"There's a poetry in the materials we use to construct our world of artifacts; it speaks of our long history as a technological species."
- William Gibson
||Re-oxygenating the air within the projectile spacecraft.
A knowledge of chemistry leads to the solution of a practical problem.
|There now remained only the question of air; for allowing for the consumption of air by Barbicane, his two companions, and two dogs which he proposed taking with him, it was necessary to renew the air of the projectile. Now air consists principally of twenty-one parts of oxygen and seventy-nine of nitrogen. The lungs absorb the oxygen, which is indispensable for the support of life, and reject the nitrogen. The air expired loses nearly five per cent. of the former and contains nearly an equal volume of carbonic acid, produced by the combustion of the elements of the blood. In an air-tight enclosure, then, after a certain time, all the oxygen of the air will be replaced by the carbonic acid— a gas fatal to life. There were two things to be done then— first, to replace the absorbed oxygen; secondly, to destroy the expired carbonic acid; both easy enough to do, by means of chlorate of potassium and caustic potash. The former is a salt which appears under the form of white crystals; when raised to a temperature of 400 degrees it is transformed into chlorure of potassium, and the oxygen which it contains is entirely liberated. Now twenty-eight pounds of chlorate of potassium produces seven pounds of oxygen, or 2,400 litres— the quantity necessary for the travelers during twenty-four hours.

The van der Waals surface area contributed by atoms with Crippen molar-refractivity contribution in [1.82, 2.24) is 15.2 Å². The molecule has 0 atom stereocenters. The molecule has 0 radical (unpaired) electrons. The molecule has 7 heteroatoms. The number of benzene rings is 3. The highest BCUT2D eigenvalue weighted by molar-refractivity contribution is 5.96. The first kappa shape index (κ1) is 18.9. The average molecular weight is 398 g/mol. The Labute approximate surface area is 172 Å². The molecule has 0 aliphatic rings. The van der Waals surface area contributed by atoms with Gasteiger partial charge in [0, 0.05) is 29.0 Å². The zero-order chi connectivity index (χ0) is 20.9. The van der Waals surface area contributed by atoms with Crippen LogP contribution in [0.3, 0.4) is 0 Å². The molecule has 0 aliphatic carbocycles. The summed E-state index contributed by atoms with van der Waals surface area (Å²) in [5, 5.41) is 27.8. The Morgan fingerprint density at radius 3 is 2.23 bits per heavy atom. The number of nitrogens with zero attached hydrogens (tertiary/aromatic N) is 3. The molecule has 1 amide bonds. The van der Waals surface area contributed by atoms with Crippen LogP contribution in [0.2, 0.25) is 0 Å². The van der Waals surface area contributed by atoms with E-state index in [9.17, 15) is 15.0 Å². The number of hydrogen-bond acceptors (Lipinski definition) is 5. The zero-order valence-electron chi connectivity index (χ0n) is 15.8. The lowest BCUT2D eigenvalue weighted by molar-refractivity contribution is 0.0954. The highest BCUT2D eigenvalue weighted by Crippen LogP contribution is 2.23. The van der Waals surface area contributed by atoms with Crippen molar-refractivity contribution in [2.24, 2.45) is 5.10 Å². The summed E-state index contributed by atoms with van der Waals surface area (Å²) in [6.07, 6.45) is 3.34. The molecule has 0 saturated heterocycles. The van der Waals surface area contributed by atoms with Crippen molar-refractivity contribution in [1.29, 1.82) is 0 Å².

Caustic potash has a great affinity for carbonic acid; and it is sufficient to shake it in order for it to seize upon the acid and form bicarbonate of potassium. By these two means they would be enabled to restore to the vitiated air its life- supporting properties.
It is necessary, however, to add that the experiments had hitherto been made in anima vili. Whatever its scientific accuracy was, they were at present ignorant how it would answer with human beings. The honor of putting it to the proof was energetically claimed by J. T. Maston.
"Since I am not to go," said the brave artillerist, "I may at least live for a week in the projectile."
It would have been hard to refuse him; so they consented to his wish. A sufficient quantity of chlorate of potassium and of caustic potash was placed at his disposal, together with provisions for eight days. And having shaken hands with his friends, on the 12th of November, at six o'clock A.M., after strictly informing them not to open his prison before the 20th, at six o'clock P.M., he slid down the projectile, the plate of which was at once hermetically sealed. What did he do with himself during that week? They could get no information. The thickness of the walls of the projectile prevented any sound reaching from the inside to the outside. On the 20th of November, at six P.M. exactly, the plate was opened. The friends of J. T. Maston had been all along in a state of much anxiety; but they were promptly reassured on hearing a jolly voice shouting a boisterous hurrah.
|From From the Earth to the Moon,
by Jules Verne.
Published by Various in 1867
Additional resources -
Compare to the Air-Restorer Capsule from The Planet Strappers (1961), by Raymond Z. Gallun.
In The Mummy! A Tale of the Twenty-Second Century (1928), Jane Webb Loudon wrote that barrels of air are needed in space.
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